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Sao Paulo Medical Journal

Print version ISSN 1516-3180

Sao Paulo Med. J. vol.129 no.2 São Paulo Mar. 2011 



Complications from radiotherapy for breast cancer


Complicações da radioterapia no câncer de mama



Gustavo Nader MartaI, Samir Abdallah HannaII, Eduardo MartellaIII, João Luis Fernandes da SilvaIV

IMD. Resident in Radiotherapy, Oncology Center, Hospital Sírio-Libanês, São Paulo, Brazil
IIMD. Radiation therapy specialist and attending physician, Department of Radiation Oncology, and preceptor of radiotherapy residency, Hospital Sírio-Libanês, São Paulo, Brazil
IIIMD, PhD. Radiation therapy specialist and attending physician, Department of Radiation Oncology, Hospital Sírio-Libanês, São Paulo, Brazil
IVMD. Radiation therapy specialist and coordinator, Department of Radiation Oncology, Hospital Sírio-Libanês, São Paulo, Brazil

Address for correspondence



Dear editor,

A search through the medical literature discloses relatively little information with a high level of evidence regarding the complications from radiotherapy (RT) for breast cancer. In a single study published in 2001,1 an attempt was made to group all published papers on acute toxicity following breast RT, but the techniques and radiation doses in the studies analyzed by these authors had not been prescribed uniformly. Nevertheless, historically, most published papers used conventional RT and did not use any currently accepted quality control for the treatments prescribed.1

Technological advances in RT have practically eliminated radiodermatitis as a common complication in settings in which the skin does not need to be irradiated, such as treatments for prostate or lung cancer. On the other hand, breast RT still requires caution in this regard, because the skin must be deliberately irradiated. There are lymph vessels communicating between the skin and the breast parenchyma, thus making the skin a target area for treatment. Invariably, therefore, skin symptoms will be present to a certain extent during RT delivery.

The incorporation of modern RT into treatments for breast cancer has enabled significant gains in this respect, and the literature shows that there has been a drastic reduction in the incidence of radiodermatitis through the use of this technology, as demonstrated in several randomized studies.2-4 During RT delivery, however, most patients with breast cancer experience acute adverse reactions that are usually not disabling enough to affect their daily activities. Acute skin reactions are most frequently observed in this setting, and itching, skin dryness and erythema with or without desquamation are the most common symptoms. When scaling occurs, it is preferentially located in natural skinfolds, such as the inframammary areas and the axillae. In 10% to 30% of cases, radiodermatitis leads to temporary interruption of treatment delivery,5 which negatively affects our understanding of radiobiology. The main factors correlated with the intensity of radiodermatitis are dose, energy, dose fractionation and technique, breast volume, use of concurrent chemotherapy, appropriateness of self-care and nutritional status of the patient.5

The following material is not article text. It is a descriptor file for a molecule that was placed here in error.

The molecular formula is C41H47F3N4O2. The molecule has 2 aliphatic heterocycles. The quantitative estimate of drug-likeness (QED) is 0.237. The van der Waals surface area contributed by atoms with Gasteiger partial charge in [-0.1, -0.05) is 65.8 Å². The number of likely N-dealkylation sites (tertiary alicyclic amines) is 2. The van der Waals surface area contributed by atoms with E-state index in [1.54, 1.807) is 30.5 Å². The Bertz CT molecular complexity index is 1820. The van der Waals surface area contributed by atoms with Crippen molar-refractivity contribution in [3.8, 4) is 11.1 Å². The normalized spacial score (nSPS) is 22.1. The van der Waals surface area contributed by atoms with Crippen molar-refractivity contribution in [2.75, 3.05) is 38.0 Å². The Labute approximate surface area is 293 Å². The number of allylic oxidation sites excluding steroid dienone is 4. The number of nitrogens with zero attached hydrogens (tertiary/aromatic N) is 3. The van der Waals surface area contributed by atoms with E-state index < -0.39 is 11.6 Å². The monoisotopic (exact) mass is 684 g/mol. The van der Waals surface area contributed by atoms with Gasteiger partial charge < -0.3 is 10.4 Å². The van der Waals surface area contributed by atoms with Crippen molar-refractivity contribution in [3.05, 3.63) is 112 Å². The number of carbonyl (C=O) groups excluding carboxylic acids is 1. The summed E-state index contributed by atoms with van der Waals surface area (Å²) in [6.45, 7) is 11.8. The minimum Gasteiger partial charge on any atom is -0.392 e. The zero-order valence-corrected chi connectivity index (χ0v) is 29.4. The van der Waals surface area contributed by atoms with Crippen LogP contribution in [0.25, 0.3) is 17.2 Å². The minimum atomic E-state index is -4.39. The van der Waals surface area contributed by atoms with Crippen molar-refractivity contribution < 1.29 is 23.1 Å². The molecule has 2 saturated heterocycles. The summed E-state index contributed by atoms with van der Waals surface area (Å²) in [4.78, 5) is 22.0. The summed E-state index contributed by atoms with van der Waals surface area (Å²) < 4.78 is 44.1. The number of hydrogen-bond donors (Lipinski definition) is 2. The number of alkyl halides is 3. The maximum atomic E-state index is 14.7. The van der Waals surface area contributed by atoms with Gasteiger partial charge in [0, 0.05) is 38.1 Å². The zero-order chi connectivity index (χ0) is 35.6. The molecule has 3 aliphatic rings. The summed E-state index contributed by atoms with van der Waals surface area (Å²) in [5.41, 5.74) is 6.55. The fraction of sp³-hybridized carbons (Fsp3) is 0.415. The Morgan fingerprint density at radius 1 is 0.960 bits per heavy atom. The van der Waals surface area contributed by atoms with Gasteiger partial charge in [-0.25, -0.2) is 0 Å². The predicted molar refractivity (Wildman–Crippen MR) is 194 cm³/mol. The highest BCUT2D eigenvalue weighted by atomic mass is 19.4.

The Radiation Therapy Oncology Group (RTOG) scale6 grades the effects of RT on the skin using the following system:

  • Grade 0 - No reaction
  • Grade 1 - Weak erythema, painless epilation, dry desquamation, decreased sweating and pruritus
  • Grade 2 - Moderate erythema, bright exudative dermatitis in plaques and moderate edema
  • Grade 3 - Exudative dermatitis beyond the skinfolds and intense edema
  • Grade 4 - Ulceration, hemorrhage and necrosis

Although there are no consensus guidelines to be followed during the course of RT, some simple measures are recommended for patients treated at the Department of Radiation Oncology of Hospital Sírio-Libanês:

  • Clean up the irradiated skin with cold/tepid water and ordinary soap;
  • Keep your nails clean and short and avoid rubbing or scratching the irradiated site;
  • Take special care when shaving/waxing or performing any other type of potentially aggressive maneuver to the skin under treatment;
  • Do not apply chemicals, perfumes, ice packs, hot compresses or any other material on the irradiated skin without firstly consulting the RT staff;
  • Do not expose the irradiated area to the sun;
  • Use a comfortable, preferably seamless bra, and do not overtighten it across the skin;
  • Preferably use cotton clothing;
  • Moisturize the skin after each RT session, using a cream recommended by the RT staff;
  • Apply cold compresses with chamomile tea on irritated irradiated skin.

After the end of RT, although the acute radiodermatitis tends to regress within 10 to 15 days, the irradiated region remains hyperemic for six to nine months due to vasodilatation, and only gradually returns towards normal after this time. However, there may be esthetic changes resulting from breast volume loss, fibrosis and retraction. Although widely used in most centers, the effectiveness of topical therapies for minimizing the duration and severity of skin reactions has not been proven.7 A randomized study conducted by the RTOG showed no significant differences in the incidence of radiodermatitis when a topical formulation (Biafine, a combination of alginic, sorbic and stearic acids) was compared with general supportive care,8,9 despite preliminary evidence suggesting that the use of this formulation could avoid treatment interruptions due to acute toxicity.6 The use of compounds containing Calendula officinalis has also been assessed, and a randomized study has shown their benefit in comparison with the application of trolamine salicylate.7,10 However, the benefit of these compounds has not been proven in placebo-controlled studies.

Other expected acute reactions from RT on the breast are fatigue, pain and localized edema.5 When the supraclavicular fossa is included in the radiation field, attention should be paid to any appearance of dysphagia, despite the fact that modern RT planning makes it possible to treat the area of interest with very little irradiation of other organs.5